What Are Those Small Holes On Airplane Windows?

Air Planes

Most people like sitting by the window on planes to see outside. But have you ever noticed a small hole at the bottom of the window? It’s not there just for looks. It’s there to keep you safe.

When you’re high up in the sky, there’s less oxygen to breathe. Without enough oxygen, you can get sick or even pass out and die. This is something people who trek the Inca Trail to Machu Picchu in Peru understand. At sea level in Lima, there’s about 21% oxygen in the air, and the air pressure is 760mmHg.

As you go higher, the air still has about the same amount of oxygen, but it’s spread out more thinly. So, you get less oxygen with each breath. For example, when you’re hiking at 13,828 feet above sea level, there’s 40% less oxygen than at sea level, and the air pressure drops to around 480mmHg.

Now, think about being in an airplane flying even higher. It would be impossible to breathe without an oxygen mask. That’s why airplane cabins are pressurized. When planes fly above 10,000 feet, they pump air into the cabin from the engines. They then use an outflow valve to maintain the right cabin pressure. If the pressure gets too high, the valve lets some air out until it’s just right.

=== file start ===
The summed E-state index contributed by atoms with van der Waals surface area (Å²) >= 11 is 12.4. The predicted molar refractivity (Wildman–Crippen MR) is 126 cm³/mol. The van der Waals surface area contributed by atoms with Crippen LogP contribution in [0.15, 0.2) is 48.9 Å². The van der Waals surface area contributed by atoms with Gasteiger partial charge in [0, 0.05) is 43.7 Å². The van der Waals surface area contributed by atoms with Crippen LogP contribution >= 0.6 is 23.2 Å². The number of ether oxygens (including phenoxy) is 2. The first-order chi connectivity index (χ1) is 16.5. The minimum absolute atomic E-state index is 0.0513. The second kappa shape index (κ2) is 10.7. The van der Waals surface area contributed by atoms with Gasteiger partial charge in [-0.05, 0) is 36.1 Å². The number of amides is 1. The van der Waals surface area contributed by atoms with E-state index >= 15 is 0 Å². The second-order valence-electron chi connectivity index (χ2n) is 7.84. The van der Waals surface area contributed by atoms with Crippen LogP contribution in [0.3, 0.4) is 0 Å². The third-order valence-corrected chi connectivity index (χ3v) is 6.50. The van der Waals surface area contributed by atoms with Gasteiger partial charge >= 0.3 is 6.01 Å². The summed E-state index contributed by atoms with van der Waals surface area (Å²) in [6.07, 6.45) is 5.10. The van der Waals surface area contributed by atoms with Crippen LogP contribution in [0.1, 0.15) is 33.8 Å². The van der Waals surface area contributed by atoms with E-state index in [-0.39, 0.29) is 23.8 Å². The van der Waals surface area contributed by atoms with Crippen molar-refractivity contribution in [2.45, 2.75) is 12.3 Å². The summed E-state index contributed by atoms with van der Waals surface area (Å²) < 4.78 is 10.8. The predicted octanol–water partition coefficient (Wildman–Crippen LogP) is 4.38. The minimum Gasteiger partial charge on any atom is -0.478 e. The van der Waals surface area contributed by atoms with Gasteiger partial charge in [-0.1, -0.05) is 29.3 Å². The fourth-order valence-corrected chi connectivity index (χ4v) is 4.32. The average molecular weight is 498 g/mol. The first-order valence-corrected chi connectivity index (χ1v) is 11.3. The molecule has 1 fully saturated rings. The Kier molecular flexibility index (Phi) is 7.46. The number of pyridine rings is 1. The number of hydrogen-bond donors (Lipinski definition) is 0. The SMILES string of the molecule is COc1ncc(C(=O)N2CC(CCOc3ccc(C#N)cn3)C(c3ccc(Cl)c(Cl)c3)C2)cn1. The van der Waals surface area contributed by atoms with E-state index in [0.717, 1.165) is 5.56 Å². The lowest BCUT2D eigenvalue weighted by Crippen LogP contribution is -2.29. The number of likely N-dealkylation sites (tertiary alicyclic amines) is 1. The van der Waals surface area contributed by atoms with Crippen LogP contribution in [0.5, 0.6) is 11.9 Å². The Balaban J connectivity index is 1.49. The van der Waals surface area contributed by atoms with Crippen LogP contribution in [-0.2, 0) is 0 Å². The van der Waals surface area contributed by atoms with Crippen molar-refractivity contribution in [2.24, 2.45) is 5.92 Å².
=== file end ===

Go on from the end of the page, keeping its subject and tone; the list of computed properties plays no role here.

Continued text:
But keeping the cabin pressurized isn’t great for the airplane. It needs a way to release pressure, and that’s where the tiny holes in the windows come in. If you look closely at a window, you’ll notice it has three layers of plexiglass. The inner layer, the one you can touch, is there to protect the middle and outer layers. These middle and outer layers are designed to handle the pressure difference between the cabin and the outside air. The tiny hole in the window helps balance this pressure difference.

The little window hole also does another job. It lets out moisture and prevents frost or condensation from blocking your view.

What happens if a plane suddenly loses pressurization?

Some people might think the oxygen you get from the mask comes from a tank, like scuba diving tanks. But carrying oxygen tanks on planes would be too heavy and impractical. Instead, the oxygen you breathe through the mask is made through a chemical reaction.

When you pull down on the mask, chemicals like Sodium Chlorate, Barium Peroxide, and Potassium Perchlorate react to create oxygen. Once this reaction starts, it can’t be stopped, and it gives you about ten to twelve minutes of oxygen. That’s enough time for the pilots to lower the plane to below 10,000 feet, where you can breathe normally again.